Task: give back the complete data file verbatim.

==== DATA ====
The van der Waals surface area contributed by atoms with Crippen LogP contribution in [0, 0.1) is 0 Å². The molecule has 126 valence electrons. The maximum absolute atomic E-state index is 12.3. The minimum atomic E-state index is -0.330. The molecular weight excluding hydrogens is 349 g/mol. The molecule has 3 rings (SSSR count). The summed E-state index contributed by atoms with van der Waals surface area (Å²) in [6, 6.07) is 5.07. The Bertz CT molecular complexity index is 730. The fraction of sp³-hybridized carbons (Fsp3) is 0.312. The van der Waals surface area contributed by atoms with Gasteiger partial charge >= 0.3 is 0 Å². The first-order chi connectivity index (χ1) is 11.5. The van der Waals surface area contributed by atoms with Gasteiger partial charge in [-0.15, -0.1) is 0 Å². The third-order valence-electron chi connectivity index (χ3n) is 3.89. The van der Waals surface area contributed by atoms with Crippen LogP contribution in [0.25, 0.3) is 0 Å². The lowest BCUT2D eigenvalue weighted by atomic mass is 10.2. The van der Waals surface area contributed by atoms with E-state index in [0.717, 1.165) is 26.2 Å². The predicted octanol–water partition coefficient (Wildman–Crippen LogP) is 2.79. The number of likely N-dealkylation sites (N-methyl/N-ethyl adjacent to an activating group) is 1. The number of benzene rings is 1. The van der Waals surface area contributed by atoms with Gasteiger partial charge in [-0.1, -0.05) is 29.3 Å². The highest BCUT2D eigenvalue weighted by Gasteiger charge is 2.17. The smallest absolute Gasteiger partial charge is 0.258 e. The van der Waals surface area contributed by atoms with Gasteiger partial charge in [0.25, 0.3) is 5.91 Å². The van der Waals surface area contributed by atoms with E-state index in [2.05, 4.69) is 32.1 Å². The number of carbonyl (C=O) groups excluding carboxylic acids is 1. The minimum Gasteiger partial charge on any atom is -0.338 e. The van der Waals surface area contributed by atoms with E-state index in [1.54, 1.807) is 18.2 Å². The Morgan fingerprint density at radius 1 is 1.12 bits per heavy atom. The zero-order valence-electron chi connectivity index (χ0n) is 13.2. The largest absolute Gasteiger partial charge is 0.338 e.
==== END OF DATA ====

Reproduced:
The van der Waals surface area contributed by atoms with Crippen LogP contribution in [0, 0.1) is 0 Å². The molecule has 126 valence electrons. The maximum absolute atomic E-state index is 12.3. The minimum atomic E-state index is -0.330. The molecular weight excluding hydrogens is 349 g/mol. The molecule has 3 rings (SSSR count). The summed E-state index contributed by atoms with van der Waals surface area (Å²) in [6, 6.07) is 5.07. The Bertz CT molecular complexity index is 730. The fraction of sp³-hybridized carbons (Fsp3) is 0.312. The van der Waals surface area contributed by atoms with Gasteiger partial charge >= 0.3 is 0 Å². The first-order chi connectivity index (χ1) is 11.5. The van der Waals surface area contributed by atoms with Gasteiger partial charge in [-0.15, -0.1) is 0 Å². The third-order valence-electron chi connectivity index (χ3n) is 3.89. The van der Waals surface area contributed by atoms with Crippen LogP contribution in [0.25, 0.3) is 0 Å². The lowest BCUT2D eigenvalue weighted by atomic mass is 10.2. The van der Waals surface area contributed by atoms with E-state index in [0.717, 1.165) is 26.2 Å². The predicted octanol–water partition coefficient (Wildman–Crippen LogP) is 2.79. The number of likely N-dealkylation sites (N-methyl/N-ethyl adjacent to an activating group) is 1. The number of benzene rings is 1. The van der Waals surface area contributed by atoms with Gasteiger partial charge in [-0.1, -0.05) is 29.3 Å². The highest BCUT2D eigenvalue weighted by Gasteiger charge is 2.17. The smallest absolute Gasteiger partial charge is 0.258 e. The van der Waals surface area contributed by atoms with Gasteiger partial charge in [0.25, 0.3) is 5.91 Å². The van der Waals surface area contributed by atoms with E-state index in [2.05, 4.69) is 32.1 Å². The number of carbonyl (C=O) groups excluding carboxylic acids is 1. The minimum Gasteiger partial charge on any atom is -0.338 e. The van der Waals surface area contributed by atoms with E-state index in [1.54, 1.807) is 18.2 Å². The Morgan fingerprint density at radius 1 is 1.12 bits per heavy atom. The zero-order valence-electron chi connectivity index (χ0n) is 13.2. The largest absolute Gasteiger partial charge is 0.338 e.